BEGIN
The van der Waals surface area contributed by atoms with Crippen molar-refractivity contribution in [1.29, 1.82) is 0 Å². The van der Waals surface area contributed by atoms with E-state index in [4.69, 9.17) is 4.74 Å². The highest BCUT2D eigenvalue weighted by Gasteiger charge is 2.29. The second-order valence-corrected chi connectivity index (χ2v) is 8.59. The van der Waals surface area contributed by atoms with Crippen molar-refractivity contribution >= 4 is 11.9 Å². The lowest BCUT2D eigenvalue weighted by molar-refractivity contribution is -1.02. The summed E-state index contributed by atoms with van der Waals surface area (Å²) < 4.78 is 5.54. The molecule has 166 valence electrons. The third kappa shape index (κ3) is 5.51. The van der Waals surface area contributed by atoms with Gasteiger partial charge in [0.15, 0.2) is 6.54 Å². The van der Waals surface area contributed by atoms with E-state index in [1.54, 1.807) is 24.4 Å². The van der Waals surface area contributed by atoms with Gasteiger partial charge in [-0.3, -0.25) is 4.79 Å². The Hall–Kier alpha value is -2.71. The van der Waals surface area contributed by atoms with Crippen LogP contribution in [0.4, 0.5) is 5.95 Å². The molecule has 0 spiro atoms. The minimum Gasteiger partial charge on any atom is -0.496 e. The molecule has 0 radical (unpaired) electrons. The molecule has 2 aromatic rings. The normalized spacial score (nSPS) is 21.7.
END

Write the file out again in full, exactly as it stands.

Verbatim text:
The van der Waals surface area contributed by atoms with Crippen molar-refractivity contribution in [1.29, 1.82) is 0 Å². The van der Waals surface area contributed by atoms with E-state index in [4.69, 9.17) is 4.74 Å². The highest BCUT2D eigenvalue weighted by Gasteiger charge is 2.29. The second-order valence-corrected chi connectivity index (χ2v) is 8.59. The van der Waals surface area contributed by atoms with Crippen molar-refractivity contribution >= 4 is 11.9 Å². The lowest BCUT2D eigenvalue weighted by molar-refractivity contribution is -1.02. The summed E-state index contributed by atoms with van der Waals surface area (Å²) < 4.78 is 5.54. The molecule has 166 valence electrons. The third kappa shape index (κ3) is 5.51. The van der Waals surface area contributed by atoms with Gasteiger partial charge in [0.15, 0.2) is 6.54 Å². The van der Waals surface area contributed by atoms with E-state index in [1.54, 1.807) is 24.4 Å². The van der Waals surface area contributed by atoms with Gasteiger partial charge in [-0.3, -0.25) is 4.79 Å². The Hall–Kier alpha value is -2.71. The van der Waals surface area contributed by atoms with Crippen LogP contribution in [0.4, 0.5) is 5.95 Å². The molecule has 0 spiro atoms. The minimum Gasteiger partial charge on any atom is -0.496 e. The molecule has 0 radical (unpaired) electrons. The molecule has 2 aromatic rings. The normalized spacial score (nSPS) is 21.7.